Video game developers have been working on more than just our favorite titles lately; they’ve developed some bad habits. At-launch DLC, microtransactions taking priority over content completion, and overpriced peripherals are bad enough, but few things are as frequent and problematic as rereleasing old titles with a coat of charitably named HD paint. This has become so popular in the industry that I can safely call it a fad, and a damn annoying one at that.
HD releases started off as a relatively pure idea: Rerelease a fan-favorite series in a bundled format (typically two or three games) with some moderately revamped graphics and minor gameplay tweaks, and sell it for a reasonable price. Sounds good, right? I was certainly happy to hear that some of my favorite PlayStation 2 icons were going to make a current-gen debut. Unfortunately, what began as harmless fan service has devolved into one of the biggest cop-outs in the gaming industry. What’s worse is that it only serves to augment developer laziness by adding another option to the “Do-Nothing-and-Profit” business plan that so many seem to flock to.
The first and most prominent issue is a classic for any entertainment industry: Quantity over quality. Few “HD” releases actually deserve the label at all; “lackluster money-grab” is a more fitting description. Among the sea of these parasites, some of the worst include the Splinter Cell, Silent Hill, Zone of the Enders, and God of War collections. Apparently, the developers behind these had an interesting idea for HD releases. Though I doubt I can fully emulate their thoughtlessness, that idea was something like “What if, instead of upgrading the graphics and control schemes of these games, we filled them with technical problems and slapped them on a new disc?”
All four of those examples not only ignored the promise of improved graphics, but were riddled with frame-rate dips, audio lag, game-freezing glitches, and several hitches in control execution that weren’t present in the originals. Considering that the point of rereleasing titles in this way is to improve them, that’s absolutely pathetic.
Luckily, they aren’t all bad; there’ve been plenty of quality HD releases over the years. The PS2 platforming heroes were given due justice, as were Okami, the Killzone trilogy, and Metal Gear Solid, but even quality rereleases have their problems.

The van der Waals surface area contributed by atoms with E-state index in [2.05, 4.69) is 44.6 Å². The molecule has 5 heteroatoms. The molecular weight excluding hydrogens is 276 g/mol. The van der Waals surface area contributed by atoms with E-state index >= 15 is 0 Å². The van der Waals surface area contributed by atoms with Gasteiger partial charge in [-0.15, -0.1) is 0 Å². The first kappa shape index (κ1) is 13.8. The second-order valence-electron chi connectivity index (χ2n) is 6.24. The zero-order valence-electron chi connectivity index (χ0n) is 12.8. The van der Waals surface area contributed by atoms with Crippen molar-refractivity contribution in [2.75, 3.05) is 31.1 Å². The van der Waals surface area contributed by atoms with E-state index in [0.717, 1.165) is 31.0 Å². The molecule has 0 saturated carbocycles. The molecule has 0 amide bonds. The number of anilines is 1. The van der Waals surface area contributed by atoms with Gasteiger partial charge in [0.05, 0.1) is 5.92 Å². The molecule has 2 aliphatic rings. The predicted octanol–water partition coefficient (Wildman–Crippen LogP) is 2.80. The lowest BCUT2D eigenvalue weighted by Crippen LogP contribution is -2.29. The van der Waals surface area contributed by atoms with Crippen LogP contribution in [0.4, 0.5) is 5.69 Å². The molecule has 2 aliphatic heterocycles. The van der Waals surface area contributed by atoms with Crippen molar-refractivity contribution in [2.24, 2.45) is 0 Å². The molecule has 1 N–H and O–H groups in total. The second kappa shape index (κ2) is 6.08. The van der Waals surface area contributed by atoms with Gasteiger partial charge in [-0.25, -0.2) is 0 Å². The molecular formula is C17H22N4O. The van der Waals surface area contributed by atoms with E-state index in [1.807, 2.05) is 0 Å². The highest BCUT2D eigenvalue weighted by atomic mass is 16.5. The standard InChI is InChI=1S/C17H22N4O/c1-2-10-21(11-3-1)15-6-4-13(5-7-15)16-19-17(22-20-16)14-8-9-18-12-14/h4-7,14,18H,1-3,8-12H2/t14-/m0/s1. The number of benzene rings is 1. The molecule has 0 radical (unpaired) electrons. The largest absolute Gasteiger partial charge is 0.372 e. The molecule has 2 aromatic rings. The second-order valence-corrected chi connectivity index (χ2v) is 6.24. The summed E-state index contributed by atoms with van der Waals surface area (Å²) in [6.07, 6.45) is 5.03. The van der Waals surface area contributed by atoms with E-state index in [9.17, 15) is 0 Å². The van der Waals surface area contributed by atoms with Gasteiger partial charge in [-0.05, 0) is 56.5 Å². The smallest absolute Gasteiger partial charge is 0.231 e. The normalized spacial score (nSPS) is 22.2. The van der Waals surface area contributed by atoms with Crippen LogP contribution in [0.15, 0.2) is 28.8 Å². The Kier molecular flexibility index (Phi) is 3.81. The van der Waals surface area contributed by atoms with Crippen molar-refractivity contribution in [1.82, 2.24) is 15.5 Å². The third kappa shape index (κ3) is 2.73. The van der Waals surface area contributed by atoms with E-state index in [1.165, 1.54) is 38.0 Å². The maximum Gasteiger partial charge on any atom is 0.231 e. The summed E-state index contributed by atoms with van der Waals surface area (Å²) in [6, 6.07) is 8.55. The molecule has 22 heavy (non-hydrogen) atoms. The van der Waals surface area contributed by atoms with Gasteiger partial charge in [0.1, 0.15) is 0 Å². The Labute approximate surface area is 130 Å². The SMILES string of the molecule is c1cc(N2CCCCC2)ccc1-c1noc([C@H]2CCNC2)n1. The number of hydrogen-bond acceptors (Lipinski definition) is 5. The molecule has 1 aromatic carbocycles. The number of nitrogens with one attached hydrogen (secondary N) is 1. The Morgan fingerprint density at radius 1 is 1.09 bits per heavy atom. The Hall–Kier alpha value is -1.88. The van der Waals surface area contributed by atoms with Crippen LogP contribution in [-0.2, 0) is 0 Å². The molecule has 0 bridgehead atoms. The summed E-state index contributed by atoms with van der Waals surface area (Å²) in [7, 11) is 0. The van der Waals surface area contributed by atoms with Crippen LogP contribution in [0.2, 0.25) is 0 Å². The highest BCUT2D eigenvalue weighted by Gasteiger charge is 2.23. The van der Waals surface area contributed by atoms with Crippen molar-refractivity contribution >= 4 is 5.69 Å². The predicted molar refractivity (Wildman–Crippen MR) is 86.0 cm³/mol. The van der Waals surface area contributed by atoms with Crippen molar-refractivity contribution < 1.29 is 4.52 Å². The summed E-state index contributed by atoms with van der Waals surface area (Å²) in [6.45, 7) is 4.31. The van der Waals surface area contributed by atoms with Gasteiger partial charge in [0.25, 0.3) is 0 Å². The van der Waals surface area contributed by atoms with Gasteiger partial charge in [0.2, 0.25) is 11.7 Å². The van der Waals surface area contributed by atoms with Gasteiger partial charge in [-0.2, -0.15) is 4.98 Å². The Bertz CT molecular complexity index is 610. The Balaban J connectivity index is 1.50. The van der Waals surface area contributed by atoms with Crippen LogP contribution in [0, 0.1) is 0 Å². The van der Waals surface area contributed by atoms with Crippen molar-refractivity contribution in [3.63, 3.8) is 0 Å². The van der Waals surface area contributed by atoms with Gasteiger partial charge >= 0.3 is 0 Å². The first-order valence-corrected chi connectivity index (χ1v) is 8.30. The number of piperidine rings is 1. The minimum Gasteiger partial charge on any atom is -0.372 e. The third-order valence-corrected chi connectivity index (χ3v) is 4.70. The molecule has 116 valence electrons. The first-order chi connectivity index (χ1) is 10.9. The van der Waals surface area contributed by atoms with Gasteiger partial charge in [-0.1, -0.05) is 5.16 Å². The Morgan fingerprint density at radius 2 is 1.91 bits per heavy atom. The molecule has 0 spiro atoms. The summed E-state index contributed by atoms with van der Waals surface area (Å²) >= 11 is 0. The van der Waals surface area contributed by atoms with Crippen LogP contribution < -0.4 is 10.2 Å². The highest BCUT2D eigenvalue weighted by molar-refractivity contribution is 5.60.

We’ve still got the age-old problem of diversity. New IPs are already low on the priority ladder for developers since most of them favor the safety of sequels, and the option of putting out titles that have already proven themselves successful knocks new franchises to the lowest rung. Now, obviously, there’s nothing wrong with sequels. Games usually get better as a series gets longer and is given more attention, and most storylines warrant more than one game worth of action. However, when emulation—or flat out redoing—overshadows innovation, there’s a problem.
Even if we don’t take that opinion-heavy issue into account, HD releases have had more than their share of blunders. For example, let’s pick on Killzone.
With the Helghan conquest already spread across the PlayStation 2, PSP, and PlayStation 3, it made sense to put the three core games on one system. So, the folks over at Guerrilla Games dug the original Killzone out of their data graveyard, gave it a fresh coat of HD paint, and pushed it out the door in a package that included the deluxe editions of Killzone 2 and 3. More accurately, one game was used to resell unchanged versions of games that are already available. Though I’m sure the marketing division had a collectively self-satisfied grin across their faces, Killzone fans—you know, the people who already owned the PlayStation 3 installments—got totally screwed when faced with the option of re-buying two games to see the original in HD glory (which was actually quite well done), or settling for the PS2 version.
And there are still more technical issues to be had, one of the most notorious being hard drive space. Many HD releases require you to allocate up to 5gbs of space per game for mandatory installations, and with the golden rule of three governing the bundles, you’re looking at around 15 gigs. That’s about 10% of my PS3’s hard drive (yes I’m rocking a 160gb; laugh at me) and is a total turnoff. Add that to the aforementioned hitches and glitches, and you’re looking at the most unappealing pile of high-def you’ve ever seen.
HD releases are a lot of things. They’re an opportunity for fans of a series to reminisce, an opportunity for new players to get into a franchise in its entirety, a means for developers to combat the used game market, and, more often than not, superfluous and annoying. Sadly, at this rate, the problems will soon outweigh the benefit of nostalgia. There are way too many of the things, hard drive space gets eaten like candy, the gaming market is becoming even more same-old-saturated, and, worst of all, classic titles are downright besmirched.
Graphics aren’t what made these games great, and I’m perfectly happy with my old school copies. I’m all for frame rate improvements, but not if I have to sacrifice playability to try for it. So, developers, do us all a favor; leave old franchises in the past and focus on how to make current games better.
But that’s just me asking. How about you, readers? Are you content with a handful of HD releases, or are you annoyed by how many there are? Maybe you want every franchise under the sun to see the glory of HD graphics? Let us know in the comments below.
Date: February 14, 2013